- Open Access
Identification of danthron as an isoform-specific inhibitor of HEME OXYGENASE-1/cytochrome P450 reductase interaction with anti-tumor activity
Journal of Biomedical Science volume 25, Article number: 6 (2018)
Heme oxygenase (HO) catalyzes NADPH-dependent degradation of heme to liberate iron, carbon monoxide and biliverdin. The interaction between HO and cytochrome P450 reductase (CPR), an electron donor, is essential for HO activity. HO-1 is a stress-inducible isoform whereas HO-2 is constitutively expressed. HO-1 induction is commonly seen in cancers and impacts disease progression, supporting the possibility of targeting HO-1 for cancer therapy.
We employed a cell-based bioluminescence resonance energy transfer assay to screen compounds with ability to inhibit HO-1/CPR interaction. The effect of the identified compound on HO-1/CPR interaction was confirmed by pull down assay. Moreover, the anti-tumorigenic activity of the identified compound on HO-1-enhanced tumor growth and migration was assessed by trypan blue exclusion method and wound healing assay.
Danthron was identified as an effective small molecule able to interfere with the interaction between HO-1 and CPR but not HO-2 and CPR. Additional experiments with structural analogues of danthron revealed that the positions of hydroxyl moieties significantly affected the potency of inhibition on HO-1/CPR interaction. Pull-down assay confirmed that danthron inhibited the interaction of CPR with HO-1 but not HO-2. Danthron suppressed growth and migration of HeLa cells with stable HO-1 overexpression but not mock cells. In contrast, anthrarufin, a structural analog with no ability to interfere HO-1/CPR interaction, exhibited no significant effect on HO-1-overexpressing HeLa cells.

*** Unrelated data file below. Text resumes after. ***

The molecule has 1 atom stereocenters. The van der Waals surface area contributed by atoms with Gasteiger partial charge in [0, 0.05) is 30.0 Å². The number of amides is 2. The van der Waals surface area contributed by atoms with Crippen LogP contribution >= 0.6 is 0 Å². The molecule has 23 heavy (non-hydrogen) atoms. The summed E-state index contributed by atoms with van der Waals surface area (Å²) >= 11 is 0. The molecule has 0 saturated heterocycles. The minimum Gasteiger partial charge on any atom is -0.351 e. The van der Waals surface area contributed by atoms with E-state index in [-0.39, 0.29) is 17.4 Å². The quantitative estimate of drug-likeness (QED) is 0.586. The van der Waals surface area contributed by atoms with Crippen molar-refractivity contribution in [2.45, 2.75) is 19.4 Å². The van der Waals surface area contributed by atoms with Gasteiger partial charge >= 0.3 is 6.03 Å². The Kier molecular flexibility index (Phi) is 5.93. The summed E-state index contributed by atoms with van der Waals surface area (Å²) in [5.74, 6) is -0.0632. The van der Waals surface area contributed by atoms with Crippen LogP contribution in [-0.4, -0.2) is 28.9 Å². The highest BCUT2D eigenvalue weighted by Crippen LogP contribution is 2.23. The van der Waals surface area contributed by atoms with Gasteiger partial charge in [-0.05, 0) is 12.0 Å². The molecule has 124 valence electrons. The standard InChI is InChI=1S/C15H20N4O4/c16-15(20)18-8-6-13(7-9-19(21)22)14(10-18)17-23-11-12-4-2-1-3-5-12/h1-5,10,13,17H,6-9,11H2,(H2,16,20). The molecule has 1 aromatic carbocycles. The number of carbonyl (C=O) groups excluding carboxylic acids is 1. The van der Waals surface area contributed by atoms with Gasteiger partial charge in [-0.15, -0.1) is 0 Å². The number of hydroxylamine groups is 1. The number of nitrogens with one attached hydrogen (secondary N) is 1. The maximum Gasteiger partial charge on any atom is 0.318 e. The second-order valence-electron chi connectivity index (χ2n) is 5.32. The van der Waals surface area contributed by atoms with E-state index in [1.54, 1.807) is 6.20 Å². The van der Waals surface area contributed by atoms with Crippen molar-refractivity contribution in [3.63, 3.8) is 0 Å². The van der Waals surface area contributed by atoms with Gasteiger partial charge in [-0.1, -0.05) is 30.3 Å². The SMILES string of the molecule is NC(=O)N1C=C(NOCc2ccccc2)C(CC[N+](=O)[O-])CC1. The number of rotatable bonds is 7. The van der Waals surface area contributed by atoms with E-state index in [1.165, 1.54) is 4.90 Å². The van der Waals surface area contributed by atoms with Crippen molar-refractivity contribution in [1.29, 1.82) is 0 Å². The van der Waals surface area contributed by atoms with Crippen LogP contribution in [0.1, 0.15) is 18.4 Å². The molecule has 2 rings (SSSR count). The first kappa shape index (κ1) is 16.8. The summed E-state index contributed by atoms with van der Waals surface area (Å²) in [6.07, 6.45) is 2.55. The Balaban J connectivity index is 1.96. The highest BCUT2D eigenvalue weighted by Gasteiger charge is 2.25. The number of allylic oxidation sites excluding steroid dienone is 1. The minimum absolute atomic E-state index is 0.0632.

These findings demonstrate that danthron is an isoform-specific inhibitor for HO-1/CPR interaction and may serve as a lead compound for novel anticancer drug.
Heme oxygenease (HO) is a rate-limiting enzyme catalyzing NADPH-dependent oxidative degradation of heme to liberate ferrous ion, carbon monoxide (CO), and biliverdin .
The electrons required for HO reaction are provided by cytochrome P450 reductase (CPR), which is colocalized with HO on endoplasmic reticulum . HO plays a vital role in systemic iron homeostasis . The free iron released from erythrocyte-hemoglobin turnover is recycled back to bone marrow for erythropoiesis. Moreover, CO gas is a signaling molecule with diverse biological effects, including anti-inflammation, immune-modulation, proangiogenesis and anti-apoptosis . Biliverdin and its subsequent metabolite, bilirubin, are antioxidants contributing to the cytoprotective function of HO [3, 4].
Two HO isoforms were identified in mammalian system . In contrast to HO-2 which is constitutively expressed in various tissues and cells, HO-1 is a stress-responsive isoform highly expressed in many disease states, including cancer . Over the past decade, considerable evidence has revealed the pathological role of HO-1 in cancer progression . HO-1 overexpression facilitates cancer cell growth and survival post irradiation or genotoxin treatment. It also promotes angiogenesis and metastasis through modulating cancer microenvironment. Studies have demonstrated that depletion of HO-1 expression by specific gene knockdown approach or inhibition of HO-1 activity by competitive inhibitors, such as zinc protoporphyrin IX, increases tumor sensitivity to chemotherapeutic agent or irradiation-induced cell death and suppresses cancer metastasis [5,6,7,8]. It is conceivable that small molecules with specificity to block HO-1 activity would offer new therapeutics for treating this devastating disease [9,10,11].